Performance Test: Groovy 2.0 vs. Java
I was interested in seeing some estimate as to how significant the performance improvements in Groovy 2.0 have turned out and how Groovy 2.0 would now compare to Java in terms of performance. In case the performance gap had become minor, or at least acceptable, in the meantime, it would certainly be time to take a serious look at Groovy. Groovy has been ready for production for a long time. So, let's see whether it can compare with Java in terms of performance.
The only performance measurement I could find on the Internet was this little benchmark measurment on jlabgroovy. The measurement only consists of calculating Fibonacci numbers with and without the @CompileStatic annotation. That's it; i.e., it's certainly not very meaningful in striving to get an overall impression. I was only interested in obtaining some rough estimate of how Groovy compares to Java as far as performance is concerned.
Java performance measurement included
Alas, no measurement was included in this little benchmark as to how much time Java takes to calculate Fibonacci numbers. So I "ported" the Groovy code to Java (here it is) and repeated the measurements. All measurements were done on an Intel Core2 Duo CPU E8400 3.00 GHz using JDK7u6 running on Windows 7 with Service Pack 1. I used Eclipse Juno with the Groovy plugin using the Groovy compiler version 2.0.0.xx-20120703-1400-e42-RELEASE. These are the figures I obtained without having a warm-up phase:
I also did measurements with a warm-up phase of various length with the conclusion that there is no benefit for either language with or without the @CompileStatic. Since the Fibonacci algorithm is that recursive the warm-up phase seems to be "included" for any Fibonacci number that is not very small.
We can see that the performance improvements due to static typing have made quite a difference. This little comparison does little justice, though. To me, the impression that static typing in Groovy has had in conjunction with type inference has led to significant performance improvements—and in the same way it has led to Groovy++ becoming very strong. With the @CompileStatic, the performance of Groovy is about 1-2 times slower than Java, and without Groovy, it's about 3-5 times slower. Unhappily, the measurements of "instance ternary" and "instance if" are the slowest. Unless we want to create masterpieces in programming with static functions, the measurements for "static ternary" and "static if" are not that relevant for most of the code with the ambition to be object-oriented (based on instances).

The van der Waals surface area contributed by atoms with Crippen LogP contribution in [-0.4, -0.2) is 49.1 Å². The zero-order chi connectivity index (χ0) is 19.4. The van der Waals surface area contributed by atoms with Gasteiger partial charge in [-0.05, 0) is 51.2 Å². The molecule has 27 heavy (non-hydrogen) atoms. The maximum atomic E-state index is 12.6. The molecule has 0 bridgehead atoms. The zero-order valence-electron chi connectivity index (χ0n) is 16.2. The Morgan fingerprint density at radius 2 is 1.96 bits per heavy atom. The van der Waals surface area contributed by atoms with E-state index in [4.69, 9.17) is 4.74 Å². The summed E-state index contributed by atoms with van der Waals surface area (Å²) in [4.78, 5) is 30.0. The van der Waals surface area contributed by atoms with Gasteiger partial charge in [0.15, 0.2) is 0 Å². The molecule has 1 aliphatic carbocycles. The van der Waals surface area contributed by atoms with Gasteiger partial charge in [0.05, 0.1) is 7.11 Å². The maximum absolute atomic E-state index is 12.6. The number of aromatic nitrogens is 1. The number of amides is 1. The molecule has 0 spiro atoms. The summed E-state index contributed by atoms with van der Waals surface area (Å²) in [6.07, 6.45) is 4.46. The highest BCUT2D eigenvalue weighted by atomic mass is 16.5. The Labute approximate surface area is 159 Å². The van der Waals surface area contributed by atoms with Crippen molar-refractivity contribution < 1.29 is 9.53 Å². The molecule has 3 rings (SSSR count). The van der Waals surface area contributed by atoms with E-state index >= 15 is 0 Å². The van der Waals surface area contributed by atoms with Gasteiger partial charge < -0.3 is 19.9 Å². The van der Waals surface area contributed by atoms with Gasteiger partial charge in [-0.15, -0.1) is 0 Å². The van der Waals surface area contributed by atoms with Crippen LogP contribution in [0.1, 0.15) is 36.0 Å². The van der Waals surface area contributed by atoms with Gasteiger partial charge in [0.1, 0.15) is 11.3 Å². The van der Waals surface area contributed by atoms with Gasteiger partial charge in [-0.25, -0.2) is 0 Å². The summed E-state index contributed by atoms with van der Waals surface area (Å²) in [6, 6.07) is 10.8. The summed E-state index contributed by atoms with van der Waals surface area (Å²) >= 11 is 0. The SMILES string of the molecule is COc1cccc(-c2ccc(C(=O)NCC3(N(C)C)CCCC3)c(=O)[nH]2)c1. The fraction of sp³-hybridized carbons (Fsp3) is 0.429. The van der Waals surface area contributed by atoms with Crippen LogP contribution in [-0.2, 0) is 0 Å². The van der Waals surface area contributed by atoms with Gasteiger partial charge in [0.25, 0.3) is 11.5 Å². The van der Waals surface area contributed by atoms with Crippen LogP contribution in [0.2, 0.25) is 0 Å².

When Groovy was about 10-20 times slower than Java (see benchmark table almost at the end of this article) it is questionable whether the @CompileStatic was used or not. This means to me that Groovy is ready for applications where performance has to be somewhat comparable to Java. Earlier, Groovy (or Ruby, Closure, etc.) could only serve as a plus on your CV because of the performance impediment (at least here in Europe).
New JVM kid on the block: Kotlin
I added the figures for Kotlin as well (here is the code). Kotlin is a relatively new statically typed JVM-based Java-compatible programming language. Kotlin is more concise than Java by supporting variable type inferences, higher-order functions (closures), extension functions, mixins and first-class delegation, etc. Contrary to Groovy, it is more geared towards Scala, but also integrates well with Java. Kotlin is still under development and has yet to be officially released. So the figures have to be taken with caution as the guys at JetBrains are still working on the code optimization. Ideally, Kotlin should be as fast as Java. The measurements were done with the current "official" release 0.1.2580.
And what about future performance improvements?
At the time when JDK1.3 was the most recent JDK, I still earned my pay with Smalltalk development. At that time the performance of VisualWorks Smalltalk (now Cincom Smalltalk) and IBM VA for Smalltalk (now owned by Instantiations) was very good comparable to Java. And Smalltalk is a dynamically typed language, like pre-Goovy 2.0 and Ruby, where the compiler cannot make use of type inference to do optimizations. Because of this, it always appeared strange to me that Groovy, Ruby and other JVM-based dynamic languages had such a big performance penalty compared to Java when Smalltalk had not. From that point of view I think there's still room for Groovy performance improvements beyond @CompileStatic.
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